Unfit expert hit with £89k third-party costs order

Expert: Doctor should have stopped medico-legal work at same time as clinical practice

A circuit judge has made a “highly unusual” and large third-party costs order against a claimant’s medical expert witness, whose “improper, unreasonable, or negligent conduct” doomed the case.

The expert, who went on sick leave with mental health problems but failed to mention it to the claimant he was giving evidence for, has been ordered to pay almost £89,000 to the NHS.

Her Honour Judge Claire Evans in Manchester rejected Firas Jamil’s explanation that he could not explain the breach of duty test in a medical negligence case during cross-examination because the barrister involved reminded him of a man who had interrogated him in Iraq.

HHJ Evans said that, during the trial last March, Mr Jamil was “wholly unable to articulate the test to be applied in determining breach of duty in a clinical negligence case” brought by claimant Samantha Thimmaya.

“He was given a number of opportunities to explain it; he was asked the question in different ways; that did not assist him.

“In the end, he stated that he did not know the test to be applied. The claimant then had no real choice but to discontinue her claim, he being the only expert upon whom she relied.”

HHJ Evans said Lancashire NHS Trust argued that Mr Jamil was not fit to be giving expert evidence at all because mental health problems led to him going on sick leave from his clinical work – but not medico-legal work – in November 2017 and retiring from practice the following year.

Further, it said he was not competent to be an expert in this particular case anyway, which involved surgery he had carried out himself only twice.

The judge said Mr Jamil accepted that “with hindsight that he was not fit at the time of the trial to give expert evidence, due to his mental health problems” but he was not unaware of the Bolam test for breach of duty.

“He says that the reason he was unable to articulate the test on the day of trial is because he had an adverse psychiatric reaction to the questioning of counsel for the defendant who resembled and reminded him of an interrogator who had previously interrogated him in Iraq.”

But the judge observed that Mr Jamil did not give this explanation either when he failed to explain the Bolam test in a subsequent court case or to a psychiatrist who reported on his mental capacity in September last year.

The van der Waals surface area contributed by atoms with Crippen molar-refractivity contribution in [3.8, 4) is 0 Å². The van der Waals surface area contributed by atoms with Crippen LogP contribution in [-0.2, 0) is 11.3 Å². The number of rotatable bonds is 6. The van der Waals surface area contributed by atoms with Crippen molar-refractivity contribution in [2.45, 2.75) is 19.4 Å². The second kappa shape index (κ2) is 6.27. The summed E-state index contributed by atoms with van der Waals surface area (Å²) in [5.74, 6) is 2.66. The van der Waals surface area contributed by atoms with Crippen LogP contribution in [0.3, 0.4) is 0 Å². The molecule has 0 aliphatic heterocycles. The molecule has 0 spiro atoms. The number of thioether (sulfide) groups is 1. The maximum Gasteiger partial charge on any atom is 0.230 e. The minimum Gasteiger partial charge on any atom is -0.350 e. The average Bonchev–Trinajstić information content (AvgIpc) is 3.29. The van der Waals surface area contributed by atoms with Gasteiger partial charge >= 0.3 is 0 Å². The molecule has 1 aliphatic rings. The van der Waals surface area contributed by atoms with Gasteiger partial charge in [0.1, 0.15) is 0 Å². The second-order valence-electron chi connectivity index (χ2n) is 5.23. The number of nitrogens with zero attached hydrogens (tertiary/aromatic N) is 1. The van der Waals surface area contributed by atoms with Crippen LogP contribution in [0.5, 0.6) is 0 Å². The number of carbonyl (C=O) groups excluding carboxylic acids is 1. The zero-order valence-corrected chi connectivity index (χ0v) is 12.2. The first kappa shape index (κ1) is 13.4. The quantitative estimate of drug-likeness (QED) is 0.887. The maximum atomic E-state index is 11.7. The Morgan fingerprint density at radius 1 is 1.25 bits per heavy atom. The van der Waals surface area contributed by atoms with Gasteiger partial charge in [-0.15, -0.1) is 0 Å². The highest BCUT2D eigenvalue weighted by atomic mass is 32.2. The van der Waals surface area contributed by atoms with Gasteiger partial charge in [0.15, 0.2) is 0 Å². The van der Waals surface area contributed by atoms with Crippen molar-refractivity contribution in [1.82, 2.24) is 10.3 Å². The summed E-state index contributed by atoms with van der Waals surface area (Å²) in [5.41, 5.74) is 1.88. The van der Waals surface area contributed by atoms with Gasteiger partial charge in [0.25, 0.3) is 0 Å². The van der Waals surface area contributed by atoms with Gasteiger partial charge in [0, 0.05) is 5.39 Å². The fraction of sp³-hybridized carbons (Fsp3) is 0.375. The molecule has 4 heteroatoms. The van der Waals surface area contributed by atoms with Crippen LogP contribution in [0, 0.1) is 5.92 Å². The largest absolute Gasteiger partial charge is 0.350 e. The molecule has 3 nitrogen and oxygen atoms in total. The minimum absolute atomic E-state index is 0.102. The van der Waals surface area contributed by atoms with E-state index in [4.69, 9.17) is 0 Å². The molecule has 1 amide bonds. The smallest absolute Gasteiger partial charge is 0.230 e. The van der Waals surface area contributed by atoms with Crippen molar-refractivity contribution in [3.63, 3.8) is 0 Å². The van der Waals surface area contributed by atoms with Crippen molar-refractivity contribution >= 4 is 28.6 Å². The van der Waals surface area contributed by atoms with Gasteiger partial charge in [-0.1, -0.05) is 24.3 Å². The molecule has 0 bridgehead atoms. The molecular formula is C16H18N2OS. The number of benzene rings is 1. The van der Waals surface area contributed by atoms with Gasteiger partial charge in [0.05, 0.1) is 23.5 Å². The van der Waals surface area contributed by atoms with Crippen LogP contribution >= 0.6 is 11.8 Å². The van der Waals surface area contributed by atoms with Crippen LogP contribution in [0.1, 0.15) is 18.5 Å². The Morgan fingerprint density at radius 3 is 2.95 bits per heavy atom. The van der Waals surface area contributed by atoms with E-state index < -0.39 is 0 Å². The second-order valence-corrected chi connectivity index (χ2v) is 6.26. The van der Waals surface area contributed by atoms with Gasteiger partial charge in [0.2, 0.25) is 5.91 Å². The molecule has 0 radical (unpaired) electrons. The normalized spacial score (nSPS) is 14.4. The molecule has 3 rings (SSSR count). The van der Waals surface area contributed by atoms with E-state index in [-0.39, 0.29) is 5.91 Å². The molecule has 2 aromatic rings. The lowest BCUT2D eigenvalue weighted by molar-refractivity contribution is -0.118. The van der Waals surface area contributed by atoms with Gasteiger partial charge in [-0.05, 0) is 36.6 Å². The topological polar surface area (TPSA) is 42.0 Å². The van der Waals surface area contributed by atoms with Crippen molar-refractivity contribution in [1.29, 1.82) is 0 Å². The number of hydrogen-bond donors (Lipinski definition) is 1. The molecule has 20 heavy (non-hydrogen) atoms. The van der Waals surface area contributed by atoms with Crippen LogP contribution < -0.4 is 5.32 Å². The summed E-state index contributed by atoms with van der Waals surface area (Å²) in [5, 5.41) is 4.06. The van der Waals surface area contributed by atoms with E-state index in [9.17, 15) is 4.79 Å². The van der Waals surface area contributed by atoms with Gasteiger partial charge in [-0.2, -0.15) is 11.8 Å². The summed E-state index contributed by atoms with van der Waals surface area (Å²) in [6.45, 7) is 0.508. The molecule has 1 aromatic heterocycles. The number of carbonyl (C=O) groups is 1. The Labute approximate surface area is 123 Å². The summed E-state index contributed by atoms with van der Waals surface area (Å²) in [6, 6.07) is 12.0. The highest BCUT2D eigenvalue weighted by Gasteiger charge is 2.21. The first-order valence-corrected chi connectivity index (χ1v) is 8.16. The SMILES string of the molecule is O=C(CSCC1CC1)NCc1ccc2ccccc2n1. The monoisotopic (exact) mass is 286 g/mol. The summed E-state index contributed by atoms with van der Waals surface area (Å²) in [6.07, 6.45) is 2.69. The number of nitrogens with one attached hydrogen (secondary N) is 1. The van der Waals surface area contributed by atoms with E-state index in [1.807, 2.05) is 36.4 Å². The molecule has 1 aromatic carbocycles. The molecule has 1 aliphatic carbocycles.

While she was not characterising his evidence as dishonest or deliberately misleading, the judge said this led her to “discount it as the correct explanation”.

She said that, on the balance of probabilities, the medical expert could not explain the test for breach of duty “because he did not know, was unable to recall, or could not apply the legal test, perhaps because of his general cognitive difficulties caused by his mental health problems”.

HHJ Evans went on: “He should not have continued to act as an expert witness, whether in court or in writing or in conference, at a time when he was unable to work in his clinical practice due to his mental health problems.

“He should have taken sick leave from his medico-legal practice at the same time as he did from his clinical practice, in November 2017. As it was, he did not even inform the claimant or her advisers of his medical condition.

“Those are all significant failings which amount in my judgment to improper, unreasonable, or negligent conduct, such that the jurisdiction to make a costs order against Mr Jamil (which is, both parties agree, essentially to be exercised on the same basis as a wasted costs order) is engaged.”

The judge said that although Mr Jamil was not a “very good expert”, his conduct was not improper at the “very outset of the case”, or until November 2017.

Counsel for Mr Jamil argued that if he had stopped acting in November 2017, another expert would have taken his place.

HHJ Evans said she had “no evidence” that another expert would have given positive evidence for the claimant, who in her view was “unlikely to succeed in her claim”.

The judge found, on the balance of probabilities, that Mr Jamil’s decision to continue to act as an expert in the case caused the NHS trust to incur “all of its costs” after November 2017.

“Whilst it would not be right to use him as an example to send a message to experts, it is right that experts should all understand the importance of their duties to the court and the potential consequences if they fail in them.

“The consequence for the claimant was that she lost her entitlement to have her case tried on its merits. A considerable amount of court time has been wasted. And there were significant consequences to the NHS in terms of costs.

“I have sympathy for Mr Jamil’s personal position – it is clear from reading about his personal circumstances and his psychiatric difficulties that he has had a very difficult time. But the balance comes down firmly in favour of the defendant.”

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